Quirky, ancient and a modern day trip hazard pretty much sums up the uneven cobbled Mermaid Street in Rye in East Sussex that is populated with timber framed Tudor and earlier houses. On a wet and rainy Sunday, it was pretty quiet making the photography easier even if the light was far from ideal.
Two of the four massive Gimson beam engines at Abbey Pumping Station in Leicester. Originally built in 1891 for the purpose of pumping sewage, the engines were used until 1964 when electric pumps started to take over their duties and it finally closed soon after as a pumping station. As with another recent industrial heritage project on gas works, I was drawn by the interplay of light, in this case both natural and artificial, with the metalwork and grease of the four Woolf compound beam engines. The magnificence of these engines and the beauty of their design and detail are a remarkable record of the importance given to the role of technology in improving lives in Victorian times – there is nothing mundane or utilitarian about them.Two of the four massive Gimson beam engines at Abbey Pumping Station in Leicester. Originally built in 1891 for the purpose of pumping sewage, the engines were used until 1964 when electric pumps started to take over their duties and it finally closed soon after as a pumping station.
The collection of four working beam engines ‘in-situ’ make this a rather unique museum. All too often items of industrial heritage are removed from their original settings to be put on display in museums, or worse become part of an ‘experience’ centre. Walking around the engine room at Abbey Pumping Station gives a real sense of both the scale of the engines and the generations of workers who looked after them, to say nothing of the volunteers who have brought them back to life.
A lot of my photography of late has involved low light level, in part because I’ve been photographing the interiors of Victoria industrial buildings. Yet, all the images I’ve made have been hand-held, a testament to the low-light, high-ISO capabilities of modern digital cameras.
Auchindrain (Gaelic: Achadh an Droighinn) was founded in the late 15th century and plans were drawn up for its ‘improvement’ in 1789. However, the plan was never carried out and the township survived. The nearby township of Achnagoul was abandoned in the 1940s, leaving Auchindrain as the Last Township, though by the 1950 only two houses were still occupied. Fortunately, its historical significance was understood by the time the last tenant retired in 1963 though most of the township’s land was sold for forestry in 1967.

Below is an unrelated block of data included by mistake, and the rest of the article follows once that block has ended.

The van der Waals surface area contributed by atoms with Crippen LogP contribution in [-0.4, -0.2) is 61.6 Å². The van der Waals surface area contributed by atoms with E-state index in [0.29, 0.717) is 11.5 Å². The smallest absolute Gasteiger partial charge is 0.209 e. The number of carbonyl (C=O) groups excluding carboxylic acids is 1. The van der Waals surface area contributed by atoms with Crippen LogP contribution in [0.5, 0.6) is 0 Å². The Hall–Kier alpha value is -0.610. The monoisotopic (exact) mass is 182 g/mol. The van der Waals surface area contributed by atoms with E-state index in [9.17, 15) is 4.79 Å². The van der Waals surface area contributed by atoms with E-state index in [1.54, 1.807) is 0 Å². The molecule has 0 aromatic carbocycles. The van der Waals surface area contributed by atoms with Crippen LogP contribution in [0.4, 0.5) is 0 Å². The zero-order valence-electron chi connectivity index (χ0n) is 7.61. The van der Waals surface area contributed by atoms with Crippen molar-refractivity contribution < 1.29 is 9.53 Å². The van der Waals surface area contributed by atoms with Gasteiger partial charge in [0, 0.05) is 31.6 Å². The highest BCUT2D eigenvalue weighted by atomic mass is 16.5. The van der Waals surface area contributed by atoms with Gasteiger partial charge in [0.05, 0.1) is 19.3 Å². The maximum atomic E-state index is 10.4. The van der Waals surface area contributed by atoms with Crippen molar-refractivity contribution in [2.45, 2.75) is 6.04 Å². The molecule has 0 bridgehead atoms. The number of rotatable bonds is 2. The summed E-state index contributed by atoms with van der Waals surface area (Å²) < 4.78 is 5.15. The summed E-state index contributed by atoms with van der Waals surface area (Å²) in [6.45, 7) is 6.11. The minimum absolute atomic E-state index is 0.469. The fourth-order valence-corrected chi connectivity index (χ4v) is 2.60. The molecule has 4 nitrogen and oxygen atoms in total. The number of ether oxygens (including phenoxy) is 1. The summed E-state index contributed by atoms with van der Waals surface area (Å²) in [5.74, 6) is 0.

Photographing Auchindrain on a typically dull and wet day during a visit to the West Highlands of Scotland in June 2019 no doubt helped engender a sense of place more than a visit on a bright and sunny day. Since 1968 Auchindrain has been a working museum, it is the only township to have survived substantially intact from the many hundreds that once existed across Scotland.
My aim in photographing Auchindrain’s buildings and their interiors is to convey a sense of the history of the place and to enable people to make up their own stories, not so much about Auchindrain itself, but about the countless other townships that were once so common across the Scottish Highlands and the impact of the Scottish Clearances that changed the social order, culture, and economy and that created the Scottish landscape as we know it today.
A photographic project inspired by visits to two of the three preserved traditional gas works in the UK: at Biggar in Lanarkshire, Scotland and Fakenham in Norfolk, England. Once a common feature of most towns, gasworks such as these produced coal gas for more than 130 years. There is often an unlikely beauty in industrial heritage, in particular with subjects such as heritage railways. Gasworks might seem a less glamorous subject, however, traditional coal gas works with their retorts, condensers, scrubbers, meters and storage tanks capture the design and detail of what was once an essential industrial process.
The work of German photographers Hilla and Bernd Becher had a huge influence on industrial heritage and its preservation, confirming that what had once been deemed to be aesthetically indifferent, if not downright ugly, could be seen with new eyes. Their work invited us to look a little more closely to pay particular attention to design and detail – or, perhaps for the first time ever, to acknowledge that old and often semi-decrepit industrial structures had design and detail. In photographing these works, my aim has been to focus on those details, looking at the design of the works, and the interplay of light with the ironwork and decades of grime on the various buildings.
Industrial factories are not normally known for their aesthetic qualities, and gasworks are no exception. The buildings, gasholders and open spaces were created with function firmly in mind. However, gasworks do have a certain charm, particularly when one is able to wander around them and into the building interiors, which vary in light quality. At Biggar gasworks, the retort house, the largest and gloomiest building, has a particularly engaging atmosphere in no small part due to the faint whiff of coal-gas which still pervades the works.